This is not to say that I can’t tell who anyone is. I eventually learn faces, but it takes longer than most people. If it’s, say, a new staff person that I work with every single day, learning their face might take a week. If I see them infrequently, it might take months. I really had to study that picture of Bob's family before I could trust myself to be polite to them. I knew that if I saw their faces for the first time the day of our celebration, I wouldn't remember which ones they were for the whole party.
I often say this when I meet someone, "Hi, I'm Regina. Look, I'm really bad with faces, so if I see you again and don't say hi, don't take it personally."
Unfortunately, people don't usually understand. They say, "Oh, no problem. I'm bad with names, so we're even." But we're not even. People aren't nearly as thrown off by an acquaintance forgetting their name as they are by an acquaintance acting as if they've never met.So I might start saying this, "Hi, I'm Regina. It's really nice to meet you. I have prosopagnosia which means I don't remember faces, so please remind me of who you are until I get it. It takes me longer than most people to remember who I've met." What do you think? I'll gladly take feedback on this.
It's remarkably difficult to convince someone that I can't remember faces. This suggests that easily remembering faces must be such a basic, universal skill that people can't believe someone can't do it. I envy anyone who can meet someone for a few minutes and then recognize them the next day. What a superpower! When I meet a new person, I desperately take inventory of their clothing, hair, makeup, etc. I remember context and opinions (such as, "I love those red shoes" or "What happened to his hair?") much better than images. I hope their outfit and hairstyle won't change too much before I see them again, but they often do. It's a confusing world for me and I can't trust my memory of it.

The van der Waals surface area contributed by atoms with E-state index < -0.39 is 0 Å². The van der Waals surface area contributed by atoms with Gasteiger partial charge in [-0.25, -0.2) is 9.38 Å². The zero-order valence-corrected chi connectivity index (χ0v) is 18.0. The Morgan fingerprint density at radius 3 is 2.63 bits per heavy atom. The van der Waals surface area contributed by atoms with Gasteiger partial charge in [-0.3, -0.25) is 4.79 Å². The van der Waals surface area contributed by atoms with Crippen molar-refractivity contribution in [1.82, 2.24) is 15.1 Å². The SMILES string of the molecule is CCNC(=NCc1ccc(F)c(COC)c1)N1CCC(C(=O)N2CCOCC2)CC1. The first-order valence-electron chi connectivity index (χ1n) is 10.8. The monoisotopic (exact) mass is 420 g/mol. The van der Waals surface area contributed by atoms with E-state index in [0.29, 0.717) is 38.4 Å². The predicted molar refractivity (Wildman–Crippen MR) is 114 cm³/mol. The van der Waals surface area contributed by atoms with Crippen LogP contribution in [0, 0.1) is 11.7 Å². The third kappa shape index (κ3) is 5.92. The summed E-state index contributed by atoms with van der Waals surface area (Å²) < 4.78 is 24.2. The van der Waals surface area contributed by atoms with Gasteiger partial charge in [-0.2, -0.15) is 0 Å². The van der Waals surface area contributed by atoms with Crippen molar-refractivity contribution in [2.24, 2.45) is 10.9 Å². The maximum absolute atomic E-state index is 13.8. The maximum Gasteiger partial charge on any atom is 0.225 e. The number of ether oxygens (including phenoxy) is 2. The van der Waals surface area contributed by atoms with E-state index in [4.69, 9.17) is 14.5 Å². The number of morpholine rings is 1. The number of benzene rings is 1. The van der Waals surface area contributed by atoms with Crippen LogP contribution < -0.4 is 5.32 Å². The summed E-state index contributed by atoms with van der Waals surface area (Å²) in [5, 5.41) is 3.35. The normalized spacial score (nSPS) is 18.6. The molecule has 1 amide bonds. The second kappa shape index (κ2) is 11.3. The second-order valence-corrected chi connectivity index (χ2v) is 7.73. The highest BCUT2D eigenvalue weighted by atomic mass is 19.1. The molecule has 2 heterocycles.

Please be patient with friends (or co-workers or neighbors) who bizarrely act like we don't know you, especially outside of the place where we usually see you. Researchers are finding that prosopagnosia is very common and many people have it to some degree. Some people take a little longer to learn a new face, others don't recognize even themselves in a photo or in the mirror.
Imagine what it would be like if you had to re-learn everyone's face all the time, fumbling through embarrassing situation after embarrassing situation. It's a real handicap, socially and professionally. People like me often come across as aloof, shy, snobbish, in-our-own-world or just rude. When I reach a certain age, I'm sure I'll look senile and hopeless. One day there might be therapies or even a cure for prosopagnosia, but at the moment, researchers are still trying to identify the part of the brain it involves.
So the next time someone you know looks at you blankly or acts like she doesn't recall the last interaction you had, she might frantically be trying to place who you are. If it's me, help me out. I'm not being rude. I have a brain disorder and I might not recall having laid eyes on you before.